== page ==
I had just such a room; I called it my “yoga room”. I took great care in decorating that room from top to bottom, with input from noone else but me. The criteria for every single item that went into the room was that I had to love it–alot. It took 3 years to finish that room and when it was done, I cried tears of happiness, gratitude and accomplishment.

Months later, my health finally forced me to resign from my job as a litigation attorney, from any job really. It was then that my space became more than a mere space, it became to me, a sanctuary. Although the word sanctuary is typically used in reference to holy places, it is synonymous with haven, retreat and refuge. My sanctuary became my “safe room”. In it, I could laugh, cry, pray, journal, dream, cry some  or none of the above. The choice was mine to make.

My sanctuary served me well for years, but then I had to let it go. My always healthy mother suffered a major health condition, after which, she had to live with me and my husband. My sanctuary became her haven for healing, her home within our home and it appears to serve her as well as it served me all those years. Sometimes, I miss my retreat, my haven, my sanctuary, but not for long, because I still have my mother. A place of my own can be replaced, my mother cannot.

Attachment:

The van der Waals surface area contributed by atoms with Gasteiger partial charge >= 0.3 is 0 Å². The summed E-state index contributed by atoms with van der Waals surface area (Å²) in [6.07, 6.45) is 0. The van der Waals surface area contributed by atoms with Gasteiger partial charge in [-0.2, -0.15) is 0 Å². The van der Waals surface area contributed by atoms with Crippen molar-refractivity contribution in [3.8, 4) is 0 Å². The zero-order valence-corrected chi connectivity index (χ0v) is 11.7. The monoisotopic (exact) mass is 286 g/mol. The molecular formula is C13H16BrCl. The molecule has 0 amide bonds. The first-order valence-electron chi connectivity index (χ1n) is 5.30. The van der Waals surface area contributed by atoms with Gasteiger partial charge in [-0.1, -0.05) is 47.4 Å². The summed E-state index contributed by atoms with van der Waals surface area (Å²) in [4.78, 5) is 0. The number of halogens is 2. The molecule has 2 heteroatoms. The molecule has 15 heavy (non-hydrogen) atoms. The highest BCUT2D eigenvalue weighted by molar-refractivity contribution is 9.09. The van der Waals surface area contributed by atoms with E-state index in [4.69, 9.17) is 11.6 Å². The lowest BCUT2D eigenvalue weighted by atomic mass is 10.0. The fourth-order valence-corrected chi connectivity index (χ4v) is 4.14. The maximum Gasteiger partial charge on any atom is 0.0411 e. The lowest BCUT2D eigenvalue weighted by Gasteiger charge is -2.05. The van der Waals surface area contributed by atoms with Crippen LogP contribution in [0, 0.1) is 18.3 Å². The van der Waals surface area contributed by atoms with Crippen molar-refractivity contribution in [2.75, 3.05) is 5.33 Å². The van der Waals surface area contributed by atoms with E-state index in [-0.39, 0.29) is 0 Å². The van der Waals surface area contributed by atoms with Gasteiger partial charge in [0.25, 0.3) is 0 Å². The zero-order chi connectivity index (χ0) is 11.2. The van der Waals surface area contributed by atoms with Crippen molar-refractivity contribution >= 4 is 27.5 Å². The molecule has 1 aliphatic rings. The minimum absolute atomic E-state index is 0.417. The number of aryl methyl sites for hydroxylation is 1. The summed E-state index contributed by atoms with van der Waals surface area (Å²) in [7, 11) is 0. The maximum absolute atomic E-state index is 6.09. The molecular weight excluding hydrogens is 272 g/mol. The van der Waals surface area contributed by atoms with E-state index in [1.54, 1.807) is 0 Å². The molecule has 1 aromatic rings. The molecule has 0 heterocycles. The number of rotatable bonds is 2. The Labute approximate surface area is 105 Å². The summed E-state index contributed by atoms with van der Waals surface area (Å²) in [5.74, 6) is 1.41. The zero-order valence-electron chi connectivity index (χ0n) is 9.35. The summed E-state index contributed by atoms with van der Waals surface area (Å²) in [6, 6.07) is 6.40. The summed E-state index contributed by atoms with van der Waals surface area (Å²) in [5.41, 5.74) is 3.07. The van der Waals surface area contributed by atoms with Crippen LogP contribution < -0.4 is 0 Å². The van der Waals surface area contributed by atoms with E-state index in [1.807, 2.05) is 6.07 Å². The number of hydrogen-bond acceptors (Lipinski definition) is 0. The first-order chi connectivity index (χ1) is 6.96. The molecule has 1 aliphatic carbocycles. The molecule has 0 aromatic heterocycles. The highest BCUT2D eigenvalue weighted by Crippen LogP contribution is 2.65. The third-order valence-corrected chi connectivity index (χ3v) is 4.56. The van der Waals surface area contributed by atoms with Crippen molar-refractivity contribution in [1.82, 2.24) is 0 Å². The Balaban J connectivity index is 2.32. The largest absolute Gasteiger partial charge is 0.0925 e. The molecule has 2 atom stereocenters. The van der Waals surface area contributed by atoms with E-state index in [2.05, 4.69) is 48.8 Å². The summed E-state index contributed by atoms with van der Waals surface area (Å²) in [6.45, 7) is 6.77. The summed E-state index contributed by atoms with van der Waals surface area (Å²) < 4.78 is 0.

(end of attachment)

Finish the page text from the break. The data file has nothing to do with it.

The photo above is one taken by me of my favorite desk and computer that I use to write my posts to this blogs and to explore the internet.  Yet, it has neither the look or the feel of my “yoga room”, but that is alright by me. I am confident that I will find another place to call my very own, but in the meantime, I am carrying my sanctuary in my heart.

Blessings and love, lydia marie